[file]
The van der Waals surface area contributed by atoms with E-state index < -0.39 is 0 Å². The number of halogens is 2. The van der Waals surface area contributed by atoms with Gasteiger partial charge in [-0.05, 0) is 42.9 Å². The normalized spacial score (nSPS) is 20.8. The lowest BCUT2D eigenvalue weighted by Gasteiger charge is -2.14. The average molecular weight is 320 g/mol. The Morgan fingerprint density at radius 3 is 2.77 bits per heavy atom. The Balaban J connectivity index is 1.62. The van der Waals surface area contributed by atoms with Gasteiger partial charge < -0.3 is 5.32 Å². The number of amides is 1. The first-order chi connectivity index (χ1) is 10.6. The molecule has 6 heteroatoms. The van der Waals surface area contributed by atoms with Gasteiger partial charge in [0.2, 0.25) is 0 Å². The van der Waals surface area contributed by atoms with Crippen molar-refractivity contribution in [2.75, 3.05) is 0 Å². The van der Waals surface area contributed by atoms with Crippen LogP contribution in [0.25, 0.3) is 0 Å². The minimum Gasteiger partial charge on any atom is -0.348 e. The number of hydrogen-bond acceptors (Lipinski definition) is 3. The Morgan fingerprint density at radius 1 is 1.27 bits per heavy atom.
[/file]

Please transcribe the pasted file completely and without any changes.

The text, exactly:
The van der Waals surface area contributed by atoms with E-state index < -0.39 is 0 Å². The number of halogens is 2. The van der Waals surface area contributed by atoms with Gasteiger partial charge in [-0.05, 0) is 42.9 Å². The normalized spacial score (nSPS) is 20.8. The lowest BCUT2D eigenvalue weighted by Gasteiger charge is -2.14. The average molecular weight is 320 g/mol. The Morgan fingerprint density at radius 3 is 2.77 bits per heavy atom. The Balaban J connectivity index is 1.62. The van der Waals surface area contributed by atoms with Gasteiger partial charge < -0.3 is 5.32 Å². The number of amides is 1. The first-order chi connectivity index (χ1) is 10.6. The molecule has 6 heteroatoms. The van der Waals surface area contributed by atoms with Gasteiger partial charge in [0.2, 0.25) is 0 Å². The van der Waals surface area contributed by atoms with Crippen molar-refractivity contribution in [2.75, 3.05) is 0 Å². The van der Waals surface area contributed by atoms with Crippen LogP contribution in [0.25, 0.3) is 0 Å². The minimum Gasteiger partial charge on any atom is -0.348 e. The number of hydrogen-bond acceptors (Lipinski definition) is 3. The Morgan fingerprint density at radius 1 is 1.27 bits per heavy atom.